Criminal Code Reform: Bills C-610 & C-592

In the past few months, two private member’s bills have been introduced to the House of Commons in an effort to amend Canada’s animal cruelty laws in the Criminal Code of Canada. In April 2014, MP Isabelle Morin introduced bill C-592 and in June, 2014 MP Irwin Cotler introduced bill C-610. Both of these private member’s bills seek to amend Canada’s federal animal cruelty provisions, governed by sections 444 to 447 of the Criminal Code. [1]

Canada’s Criminal Code animal cruelty provisions were first enacted in 1869 and reflected the customs, values and knowledge of that time[2] They have remained largely unchanged, however, and thus animals are still considered property under the Criminal Code’s governance of property rights and offences connected with trade. This economic evaluation of animals is still discernible in the Criminal Code which has separate offences for commodities such as cattle. To respond to this antiquated view of animals, both bills C-592 and bill C-610 introduce offences which are not species or breed specific and encompass ‘any animal.’

Bill C-592 Introduced by MP Isabelle Morin in April, 2014 and is awaiting its second reading this month. This bill seeks to:·         Clearly define the term ‘animal’ so that it encompasses “all vertebrates, other than human beings, and any invertebrate with a central nervous system”;

·         Introduce an offence for anyone who negligently causes unnecessary pain, suffering or injury to an animal; 

·         Define “negligently” as wanton or reckless disregard for the lives or safety of animals.

Bill C-610 Introduced on June 6, 2014 by MP Irwin Cotler. This bill seeks to: 

·           Establish an offence for anyone who negligently causes unnecessary pain, suffering or injury to an animal or bird; 

·           Define “negligently” as a marked departure from the standard of care used by a reasonable person; 

·           Establish an offence for animal owners for wilfully or recklessly abandoning an animal or failing to provide suitable food, water, air shelter and care.

The progress of each bill can be followed at: http://www.parl.gc.ca and the Bills can be searched for by number.

 

Canada’s Criminal Code also has provisions which seek to prevent the unnecessary suffering of animals. A plain reading of the Criminal Code would lead one to think that Canada has a zero tolerance for animal cruelty.

Unfortunately, egregious acts of animal suffering have gone unpunished because the Criminal Code requires that ‘willful neglect’ be proven. This means that the accused must have intended to harm, injure or kill the animal and have the requisite motivation to cause unnecessary pain and suffering. Thus, many acts of animal cruelty have been acquitted on the basis that the person did not think their actions would harm an animal.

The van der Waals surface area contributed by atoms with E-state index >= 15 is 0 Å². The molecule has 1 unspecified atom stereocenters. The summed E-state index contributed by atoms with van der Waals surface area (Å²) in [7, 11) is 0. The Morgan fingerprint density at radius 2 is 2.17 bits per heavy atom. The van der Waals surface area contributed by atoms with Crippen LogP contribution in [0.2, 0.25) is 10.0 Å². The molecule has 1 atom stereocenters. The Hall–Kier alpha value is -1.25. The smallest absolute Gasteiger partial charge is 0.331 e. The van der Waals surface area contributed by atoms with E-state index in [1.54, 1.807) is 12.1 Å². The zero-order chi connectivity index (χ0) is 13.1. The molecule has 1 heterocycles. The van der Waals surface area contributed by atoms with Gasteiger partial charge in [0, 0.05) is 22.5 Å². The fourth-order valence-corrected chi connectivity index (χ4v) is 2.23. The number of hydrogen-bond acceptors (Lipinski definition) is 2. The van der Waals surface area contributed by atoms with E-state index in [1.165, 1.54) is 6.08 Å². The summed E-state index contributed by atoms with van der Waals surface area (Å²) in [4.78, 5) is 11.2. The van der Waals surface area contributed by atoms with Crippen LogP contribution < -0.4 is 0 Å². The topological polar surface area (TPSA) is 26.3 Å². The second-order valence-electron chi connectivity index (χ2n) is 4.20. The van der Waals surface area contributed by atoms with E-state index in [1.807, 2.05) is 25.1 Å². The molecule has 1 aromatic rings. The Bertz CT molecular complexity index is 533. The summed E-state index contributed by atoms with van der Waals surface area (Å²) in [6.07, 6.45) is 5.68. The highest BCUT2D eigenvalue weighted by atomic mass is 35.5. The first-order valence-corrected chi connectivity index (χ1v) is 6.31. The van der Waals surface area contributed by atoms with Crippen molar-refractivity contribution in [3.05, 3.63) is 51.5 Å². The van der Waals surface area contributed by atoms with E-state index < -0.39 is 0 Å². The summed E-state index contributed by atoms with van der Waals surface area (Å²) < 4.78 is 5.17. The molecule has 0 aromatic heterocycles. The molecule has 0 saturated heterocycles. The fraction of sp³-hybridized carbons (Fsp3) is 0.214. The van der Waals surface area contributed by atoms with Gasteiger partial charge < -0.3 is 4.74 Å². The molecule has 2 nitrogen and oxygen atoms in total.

For instance, in R v Higgins a cat owner sought to discipline his cat and broke its leg after hitting it with a broom. Since he did not believe chasing the cat and hitting it with a broom would cause this level of harm, he was acquitted.

“In January, a husky and a cat were found dead in a Calgary alleyway with their mouths taped shut. In October, a police dog named Quanto was stabbed multiple times when he was on duty in Edmonton. We need new policies. There is a growing movement calling for better protection for our animals.” – MP Isabelle Morin [3]

To respond to this reasoning which has allowed many acts of animal cruelty to go unpunished, both MP Morin and MP Cotler advocate for the inclusion of negligence offences. Negligence connotes conduct which falls below the shared morals, standards and values required by society and thus, regardless of whether a person believed their actions would cause harm, their conduct would be judged against that of the reasonable person. [4]

“The bill [C-610] establishes an offence for anyone who negligently causes unnecessary pain, suffering, or injury to an animal or bird, or, being the owner, wilfully or recklessly abandons it or fails to provide suitable and adequate food, water, air, shelter, and care for it. It also punishes those who negligently injure an animal or bird while it is being conveyed.” – MP Irwin Cotler [5]

The Criminal Code is one of Canada’s oldest pieces of legislation and it should not be isolated from amendments and provisional challenges. The Criminal Law Amendment Act, 1968-69 saw the abolishment of provisions which criminalized homosexuality and abortion and even more recently, the Supreme Court of Canada struck down laws relating to prostitution. These are just a few instances which showcase that the Criminal Code can change and respond to contemporary challenges and broader public moral discourses. Bills C-592 and C-610 both seek to make the Criminal Code contemporaneous of broader social values and norms and secondly, amend a legislative framework which allows many acts of animal abuse to go unpenalized.

Written by Kerrie Lowitt – MSc, BES, JD Candidate – Summer Student for Animal Justice Canada 

This blog and the contents herein are for informational purposes only and do not constitute legal advice. Readers are advised to seek legal counsel prior to acting on any matters discussed herein. The opinions expressed are those of the author.

Citations:
[1]           The Criminal Code, RSC 1985, c C-46.
[2]           Lesli Bisgould, Animals and the Law. Toronto: Irwin Law (2011).
[3]           Online: http://openparliament.ca/bills/41-2/C-592/
[4]           Halsbury’s Laws of Canada, “Negligence” at para HNE – 1.
[5]           Online: http://openparliament.ca/bills/41-2/C-610/